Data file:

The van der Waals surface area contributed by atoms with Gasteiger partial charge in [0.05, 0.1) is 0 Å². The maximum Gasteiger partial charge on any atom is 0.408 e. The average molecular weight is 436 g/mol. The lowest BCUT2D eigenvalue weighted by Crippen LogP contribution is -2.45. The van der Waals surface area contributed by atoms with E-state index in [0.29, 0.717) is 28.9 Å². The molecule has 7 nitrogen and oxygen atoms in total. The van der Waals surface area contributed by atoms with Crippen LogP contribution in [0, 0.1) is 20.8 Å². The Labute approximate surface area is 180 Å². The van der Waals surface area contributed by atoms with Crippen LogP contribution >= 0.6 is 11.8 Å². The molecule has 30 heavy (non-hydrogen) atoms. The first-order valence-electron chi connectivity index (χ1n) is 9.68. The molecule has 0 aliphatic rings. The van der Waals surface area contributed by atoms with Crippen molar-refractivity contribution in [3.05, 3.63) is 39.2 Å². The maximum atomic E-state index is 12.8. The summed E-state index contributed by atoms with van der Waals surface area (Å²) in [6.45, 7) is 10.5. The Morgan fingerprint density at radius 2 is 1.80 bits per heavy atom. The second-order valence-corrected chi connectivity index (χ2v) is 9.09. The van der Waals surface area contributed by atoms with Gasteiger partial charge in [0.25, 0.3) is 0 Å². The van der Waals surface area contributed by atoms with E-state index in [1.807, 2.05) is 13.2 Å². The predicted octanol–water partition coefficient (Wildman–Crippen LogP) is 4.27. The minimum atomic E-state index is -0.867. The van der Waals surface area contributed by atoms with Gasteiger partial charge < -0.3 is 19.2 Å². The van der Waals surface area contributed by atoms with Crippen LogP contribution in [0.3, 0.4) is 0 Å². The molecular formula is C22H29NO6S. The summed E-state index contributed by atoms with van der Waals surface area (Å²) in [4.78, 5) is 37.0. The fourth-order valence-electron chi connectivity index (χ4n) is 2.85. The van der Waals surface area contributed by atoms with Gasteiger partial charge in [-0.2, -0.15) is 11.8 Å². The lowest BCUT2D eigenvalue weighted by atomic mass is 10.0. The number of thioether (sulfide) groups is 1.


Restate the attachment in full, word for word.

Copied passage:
The van der Waals surface area contributed by atoms with Gasteiger partial charge in [0.05, 0.1) is 0 Å². The maximum Gasteiger partial charge on any atom is 0.408 e. The average molecular weight is 436 g/mol. The lowest BCUT2D eigenvalue weighted by Crippen LogP contribution is -2.45. The van der Waals surface area contributed by atoms with E-state index in [0.29, 0.717) is 28.9 Å². The molecule has 7 nitrogen and oxygen atoms in total. The van der Waals surface area contributed by atoms with Crippen LogP contribution in [0, 0.1) is 20.8 Å². The Labute approximate surface area is 180 Å². The van der Waals surface area contributed by atoms with Crippen LogP contribution >= 0.6 is 11.8 Å². The molecule has 30 heavy (non-hydrogen) atoms. The first-order valence-electron chi connectivity index (χ1n) is 9.68. The molecule has 0 aliphatic rings. The van der Waals surface area contributed by atoms with Crippen molar-refractivity contribution in [3.05, 3.63) is 39.2 Å². The maximum atomic E-state index is 12.8. The summed E-state index contributed by atoms with van der Waals surface area (Å²) in [6.45, 7) is 10.5. The Morgan fingerprint density at radius 2 is 1.80 bits per heavy atom. The second-order valence-corrected chi connectivity index (χ2v) is 9.09. The van der Waals surface area contributed by atoms with Gasteiger partial charge in [0.25, 0.3) is 0 Å². The van der Waals surface area contributed by atoms with E-state index in [1.807, 2.05) is 13.2 Å². The predicted octanol–water partition coefficient (Wildman–Crippen LogP) is 4.27. The minimum atomic E-state index is -0.867. The van der Waals surface area contributed by atoms with Gasteiger partial charge < -0.3 is 19.2 Å². The van der Waals surface area contributed by atoms with Crippen LogP contribution in [0.3, 0.4) is 0 Å². The molecular formula is C22H29NO6S. The summed E-state index contributed by atoms with van der Waals surface area (Å²) in [4.78, 5) is 37.0. The fourth-order valence-electron chi connectivity index (χ4n) is 2.85. The van der Waals surface area contributed by atoms with Gasteiger partial charge in [-0.2, -0.15) is 11.8 Å². The lowest BCUT2D eigenvalue weighted by atomic mass is 10.0. The number of thioether (sulfide) groups is 1.